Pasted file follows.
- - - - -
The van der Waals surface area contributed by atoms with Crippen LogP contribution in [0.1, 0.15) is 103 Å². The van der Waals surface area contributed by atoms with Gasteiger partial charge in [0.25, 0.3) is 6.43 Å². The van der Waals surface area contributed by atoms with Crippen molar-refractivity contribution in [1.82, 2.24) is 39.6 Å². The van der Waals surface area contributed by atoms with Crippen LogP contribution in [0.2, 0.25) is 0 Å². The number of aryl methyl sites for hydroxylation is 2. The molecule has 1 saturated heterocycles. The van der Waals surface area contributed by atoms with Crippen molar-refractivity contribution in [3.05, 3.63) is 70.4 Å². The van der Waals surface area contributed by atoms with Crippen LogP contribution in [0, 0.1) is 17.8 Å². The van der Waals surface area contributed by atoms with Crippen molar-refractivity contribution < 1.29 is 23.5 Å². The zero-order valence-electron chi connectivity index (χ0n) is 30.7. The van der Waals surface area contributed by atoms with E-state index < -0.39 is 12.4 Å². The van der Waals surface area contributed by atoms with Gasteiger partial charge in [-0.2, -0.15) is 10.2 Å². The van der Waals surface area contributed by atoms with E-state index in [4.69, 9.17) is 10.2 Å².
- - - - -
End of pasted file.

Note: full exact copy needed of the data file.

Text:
The van der Waals surface area contributed by atoms with Crippen LogP contribution in [0.1, 0.15) is 103 Å². The van der Waals surface area contributed by atoms with Gasteiger partial charge in [0.25, 0.3) is 6.43 Å². The van der Waals surface area contributed by atoms with Crippen molar-refractivity contribution in [1.82, 2.24) is 39.6 Å². The van der Waals surface area contributed by atoms with Crippen LogP contribution in [0.2, 0.25) is 0 Å². The number of aryl methyl sites for hydroxylation is 2. The molecule has 1 saturated heterocycles. The van der Waals surface area contributed by atoms with Crippen molar-refractivity contribution in [3.05, 3.63) is 70.4 Å². The van der Waals surface area contributed by atoms with Crippen LogP contribution in [0, 0.1) is 17.8 Å². The van der Waals surface area contributed by atoms with Crippen molar-refractivity contribution < 1.29 is 23.5 Å². The zero-order valence-electron chi connectivity index (χ0n) is 30.7. The van der Waals surface area contributed by atoms with E-state index < -0.39 is 12.4 Å². The van der Waals surface area contributed by atoms with Gasteiger partial charge in [-0.2, -0.15) is 10.2 Å². The van der Waals surface area contributed by atoms with E-state index in [4.69, 9.17) is 10.2 Å².